“Jagged toenails.” Those words alone should be enough to strike fear into the hearts and ankles of anyone considering sharing a bed with someone else.
Yet throughout western culture, this is the norm: married couples and reasonable facsimiles sleeping together in the same bed, a nightly negotiation of mattress space, a nocturnal clash of sleep patterns and blankets.
Indeed, not sleeping together is considered code for marital discord. “Did you hear? Jane and Barry are sleeping in separate beds!” Separate beds mean trouble. Either that or the couple has broken the double bed, which is another strain of gossip altogether.
It may be the cultural norm, but if you’ve ever gotten out of bed and watched your spouse sleepily sprawl into the vacated space with a long satisfied sigh, you have to admit that there’s something not quite right about this arrangement.
Why do couples sleep together? Evolution is probably the answer, as it is with most human behaviour (with the exception of professional lawn care).
In our early existence, the preoccupying concerns were procreation and preservation. Sleeping together clearly took care of the former. As for preservation, two adults sleeping in the same location provided additional security for themselves as well as their offspring should there be an attack in the night by terrible beasts.
Today, procreation isn’t determined by nocturnal proximity but by science as well as that extra glass of Cabernet Zazoo and the kids spending the night at their grandmother’s.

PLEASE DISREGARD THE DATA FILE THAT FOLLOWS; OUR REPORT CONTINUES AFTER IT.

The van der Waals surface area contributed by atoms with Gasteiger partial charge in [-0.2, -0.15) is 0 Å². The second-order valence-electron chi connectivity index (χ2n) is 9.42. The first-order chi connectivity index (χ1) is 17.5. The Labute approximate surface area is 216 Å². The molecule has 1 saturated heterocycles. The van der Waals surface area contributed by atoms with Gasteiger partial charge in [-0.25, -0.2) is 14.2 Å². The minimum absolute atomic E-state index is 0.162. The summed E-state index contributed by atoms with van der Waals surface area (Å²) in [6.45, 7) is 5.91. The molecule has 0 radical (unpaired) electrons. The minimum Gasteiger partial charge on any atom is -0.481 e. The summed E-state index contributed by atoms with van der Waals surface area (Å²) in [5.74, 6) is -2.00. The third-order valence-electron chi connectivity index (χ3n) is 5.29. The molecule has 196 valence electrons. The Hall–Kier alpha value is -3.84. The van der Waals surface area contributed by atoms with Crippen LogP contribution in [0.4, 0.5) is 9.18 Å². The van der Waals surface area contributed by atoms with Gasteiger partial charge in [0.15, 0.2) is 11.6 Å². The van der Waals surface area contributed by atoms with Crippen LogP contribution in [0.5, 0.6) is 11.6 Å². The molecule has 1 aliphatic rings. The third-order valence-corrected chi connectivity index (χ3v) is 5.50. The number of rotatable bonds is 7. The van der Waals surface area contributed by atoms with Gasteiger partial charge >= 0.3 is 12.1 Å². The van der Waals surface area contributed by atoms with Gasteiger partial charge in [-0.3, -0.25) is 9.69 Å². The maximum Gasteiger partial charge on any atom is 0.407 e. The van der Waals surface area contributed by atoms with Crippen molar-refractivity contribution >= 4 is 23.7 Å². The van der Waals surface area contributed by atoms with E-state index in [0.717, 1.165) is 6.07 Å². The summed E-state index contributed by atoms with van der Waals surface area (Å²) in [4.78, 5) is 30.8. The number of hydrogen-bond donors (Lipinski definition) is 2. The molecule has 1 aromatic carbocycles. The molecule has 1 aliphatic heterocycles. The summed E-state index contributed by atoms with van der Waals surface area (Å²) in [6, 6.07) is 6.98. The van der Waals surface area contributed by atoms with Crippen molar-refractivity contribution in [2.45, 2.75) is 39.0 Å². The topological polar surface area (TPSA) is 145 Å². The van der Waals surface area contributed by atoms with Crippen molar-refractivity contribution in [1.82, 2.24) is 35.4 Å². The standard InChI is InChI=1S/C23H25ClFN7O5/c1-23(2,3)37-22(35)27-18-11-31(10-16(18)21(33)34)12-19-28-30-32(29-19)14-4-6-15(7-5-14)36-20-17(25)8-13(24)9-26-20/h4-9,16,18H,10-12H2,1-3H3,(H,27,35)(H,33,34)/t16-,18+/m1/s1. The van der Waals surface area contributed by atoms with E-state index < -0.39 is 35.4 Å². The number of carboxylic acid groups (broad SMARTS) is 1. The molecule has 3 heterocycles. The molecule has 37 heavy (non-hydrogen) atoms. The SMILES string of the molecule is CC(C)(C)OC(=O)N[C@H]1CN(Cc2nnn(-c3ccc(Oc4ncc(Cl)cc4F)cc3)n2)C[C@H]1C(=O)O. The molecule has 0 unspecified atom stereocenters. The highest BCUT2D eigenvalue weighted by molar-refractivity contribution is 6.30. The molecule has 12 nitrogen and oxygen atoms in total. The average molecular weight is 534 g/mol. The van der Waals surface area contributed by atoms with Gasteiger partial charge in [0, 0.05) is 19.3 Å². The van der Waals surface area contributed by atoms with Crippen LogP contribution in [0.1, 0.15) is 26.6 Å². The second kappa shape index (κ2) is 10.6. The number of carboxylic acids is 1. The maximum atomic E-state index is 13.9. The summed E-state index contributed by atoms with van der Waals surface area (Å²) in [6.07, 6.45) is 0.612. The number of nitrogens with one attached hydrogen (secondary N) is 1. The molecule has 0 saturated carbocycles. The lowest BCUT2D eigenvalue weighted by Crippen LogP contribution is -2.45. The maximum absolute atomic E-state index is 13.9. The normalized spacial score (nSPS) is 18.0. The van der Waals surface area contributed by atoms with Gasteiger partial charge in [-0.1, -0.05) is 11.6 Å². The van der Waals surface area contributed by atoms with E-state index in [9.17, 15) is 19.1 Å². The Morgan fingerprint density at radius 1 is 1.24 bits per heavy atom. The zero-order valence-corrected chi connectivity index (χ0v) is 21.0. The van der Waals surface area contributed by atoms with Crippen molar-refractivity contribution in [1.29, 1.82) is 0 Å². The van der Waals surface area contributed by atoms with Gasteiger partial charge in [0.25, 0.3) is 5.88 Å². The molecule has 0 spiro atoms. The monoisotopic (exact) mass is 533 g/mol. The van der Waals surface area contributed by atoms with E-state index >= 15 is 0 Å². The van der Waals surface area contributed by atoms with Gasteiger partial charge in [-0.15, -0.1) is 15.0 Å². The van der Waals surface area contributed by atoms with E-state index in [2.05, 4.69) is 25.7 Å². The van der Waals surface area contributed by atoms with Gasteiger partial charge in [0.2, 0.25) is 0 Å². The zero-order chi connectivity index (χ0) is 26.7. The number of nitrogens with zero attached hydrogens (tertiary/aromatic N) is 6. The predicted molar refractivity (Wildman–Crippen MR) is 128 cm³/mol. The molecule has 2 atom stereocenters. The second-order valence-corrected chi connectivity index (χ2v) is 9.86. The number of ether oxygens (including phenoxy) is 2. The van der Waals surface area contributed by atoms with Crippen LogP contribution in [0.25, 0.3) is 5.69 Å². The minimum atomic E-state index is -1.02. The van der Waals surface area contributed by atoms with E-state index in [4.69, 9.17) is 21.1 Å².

As for preservation, it’s highly unlikely we’ll be set upon in the night by terrible beasts, unless you count a two-year-old with a full diaper.
From an evolutionary point of view, sleeping together also ensured that one’s mate wasn’t sleeping elsewhere (and by “one’s mate” I mean “the male”). Once again, in modern times, we don’t need to sleep together to determine fidelity because we have Internet browser history.
In short, the reasons to sleep together are out of date and no longer necessary, much like my favourite eighties pick-up line, “Honey, it’s a good thing I’m wearing parachute pants because I’m about to fall for you.”
Just as there are few solid reasons to sleep together, there are plenty reasons not to.
For example, I’m not a chronic snorer but I do sometimes make this haucky-clicky sound in my throat when I lie on my back, like I’m trying to speak Gaelic in my sleep. It wakes Deb up. She lies there for a while trying to ignore it. Eventually she can’t take it anymore. “Ross!” she whispers with an exclamation mark. “You’re clicking.” I stop. Then we’re both awake. But ultimately, she’s awake longer, so I win.
That’s just the tip of the nightberg. Cold feet. Jumpy legs. Night terrors. Sleep talking. Face breathing. Unwelcome elbow encroachment. Clashes over open windows and bedside lamps. Unsolicited answers to the crossword puzzle one is working on. And that was just last night.
And who knows how much cumulative damage has been done to marital romance due to pillow drool.
There’s no logic to sleeping together, but then there are many aspects of domestic life that make no sense at all, like chopping down Christmas trees, tent camping or giving a child an all-terrain vehicle. We do these things because they speak to us at some deeper level and because it’s fun to be obnoxious in the woods.
The bottom line is that sleeping together as a couple is lovely, intimate and reassuring. Plus, it’s far more comfortable than sleeping on the sofa, which, if I don’t stop writing about this, is where I’m going to end up.